(A Peer Review Journal)
e–ISSN: 2408–5162; p–ISSN: 2048–5170


Treatment of pharmaceutical wastewater using a composite adsorbent
Pages: 606-615
S.E. Uwadiae 1* , S.O. Ebhodaghe 2 , A. J. Adegbola

keywords: Electrical conductivity, optimization, wastewater, adsorbent, composite Introduction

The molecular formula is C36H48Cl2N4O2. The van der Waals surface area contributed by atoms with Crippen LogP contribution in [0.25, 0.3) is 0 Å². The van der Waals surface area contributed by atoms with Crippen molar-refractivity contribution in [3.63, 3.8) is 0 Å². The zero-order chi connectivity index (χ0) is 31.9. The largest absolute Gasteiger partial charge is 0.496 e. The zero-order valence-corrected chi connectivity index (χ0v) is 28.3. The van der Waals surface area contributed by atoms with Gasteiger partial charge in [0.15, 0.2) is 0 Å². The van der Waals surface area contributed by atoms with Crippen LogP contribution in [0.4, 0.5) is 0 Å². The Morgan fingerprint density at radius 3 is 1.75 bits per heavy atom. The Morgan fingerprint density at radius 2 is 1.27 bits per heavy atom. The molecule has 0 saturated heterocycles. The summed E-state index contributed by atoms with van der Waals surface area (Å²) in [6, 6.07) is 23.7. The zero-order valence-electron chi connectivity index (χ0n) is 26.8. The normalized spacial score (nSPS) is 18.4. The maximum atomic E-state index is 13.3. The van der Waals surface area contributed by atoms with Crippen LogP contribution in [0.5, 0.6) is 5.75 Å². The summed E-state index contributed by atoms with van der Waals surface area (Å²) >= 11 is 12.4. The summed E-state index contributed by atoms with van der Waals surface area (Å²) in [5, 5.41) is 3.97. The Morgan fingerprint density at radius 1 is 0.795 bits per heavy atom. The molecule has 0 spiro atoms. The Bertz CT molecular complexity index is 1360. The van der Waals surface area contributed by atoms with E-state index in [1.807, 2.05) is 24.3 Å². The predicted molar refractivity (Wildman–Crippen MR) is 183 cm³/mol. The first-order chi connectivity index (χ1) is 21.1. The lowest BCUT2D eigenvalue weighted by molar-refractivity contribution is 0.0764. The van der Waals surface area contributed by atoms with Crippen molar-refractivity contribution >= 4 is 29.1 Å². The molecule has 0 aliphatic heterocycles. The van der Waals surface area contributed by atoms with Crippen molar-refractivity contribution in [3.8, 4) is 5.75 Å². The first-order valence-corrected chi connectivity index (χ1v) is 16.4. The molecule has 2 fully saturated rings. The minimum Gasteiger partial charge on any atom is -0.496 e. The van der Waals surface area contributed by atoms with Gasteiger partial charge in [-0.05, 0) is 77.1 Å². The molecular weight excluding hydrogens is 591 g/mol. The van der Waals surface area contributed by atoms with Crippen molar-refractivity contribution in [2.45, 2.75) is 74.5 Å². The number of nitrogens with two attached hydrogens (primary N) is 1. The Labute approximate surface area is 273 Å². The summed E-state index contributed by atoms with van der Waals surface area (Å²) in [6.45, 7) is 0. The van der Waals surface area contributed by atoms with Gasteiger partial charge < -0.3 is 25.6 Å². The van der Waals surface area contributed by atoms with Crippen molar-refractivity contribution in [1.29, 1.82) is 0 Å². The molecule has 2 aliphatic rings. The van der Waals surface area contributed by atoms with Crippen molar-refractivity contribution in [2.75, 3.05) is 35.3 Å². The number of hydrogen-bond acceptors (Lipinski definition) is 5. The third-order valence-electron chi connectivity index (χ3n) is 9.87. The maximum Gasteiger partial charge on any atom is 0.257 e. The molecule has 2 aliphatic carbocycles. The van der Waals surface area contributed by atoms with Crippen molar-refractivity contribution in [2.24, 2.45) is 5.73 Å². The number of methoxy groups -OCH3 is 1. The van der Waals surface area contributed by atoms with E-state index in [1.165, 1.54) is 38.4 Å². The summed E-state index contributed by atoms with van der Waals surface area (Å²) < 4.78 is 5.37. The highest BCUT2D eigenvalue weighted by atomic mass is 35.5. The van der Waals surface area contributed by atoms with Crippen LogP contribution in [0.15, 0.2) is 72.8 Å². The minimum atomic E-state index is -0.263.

The discharge of industrial effluent usually poses threat to flora and fauna in the water. Commercial adsorbents used for the treatment of the effluents are usually effective but expensive; hence the need to develop adsorbents that are effective, inexpensive and locally available. A composite adsorbent prepared from groundnut shell char and commercial activated carbon has been investigated for the treatment of pharmaceutical wastewater. Groundnut shells were collected washed with water and sun-dried before carbonation and activation. A composite of the groundnut shell char and commercial activated carbon was prepared and was characterized in terms of functional groups, crystalline phase and structure, surface morphology and surface area. The adsorption experiment was designed and analyzed employing BoxBehnken design of response surface methodology. The effluent was treated with the prepared composite adsorbent by varying adsorbent dosage (0.2-1.8 g), contact time (10-110 min) and groundnut shell char fraction (0-1). The adsorbent showed the presence of amines, alkyne, alkene and amides while the XRD revealed a homogeneous and highly crystalline material. The surface morphology of the adsorbent revealed a highly developed irregular pore structure which is due to chemical activation in the activated carbon. The BET surface area, pore volume and pore size were found to be 305.11m 2 .g -1 , 0.27cm 3 .g -1 and 3.00 nm respectively. The physicochemical properties of the pharmaceutical wastewater before treatment revealed a pH, EC, TDS, salinity, COD and BOD values of 10.00, 755.50 µS/cm, 528.50 mg/l, 366.50 mg/l, 342.50 mg/l and 44.50 mg/l respectively. The maximum BOD removal efficiency of 97.45 % obtained by the composite adsorbent was achieved using a GSAC fraction of 1 with a mass of 0.20 g and at a contact time of 10.00 mins.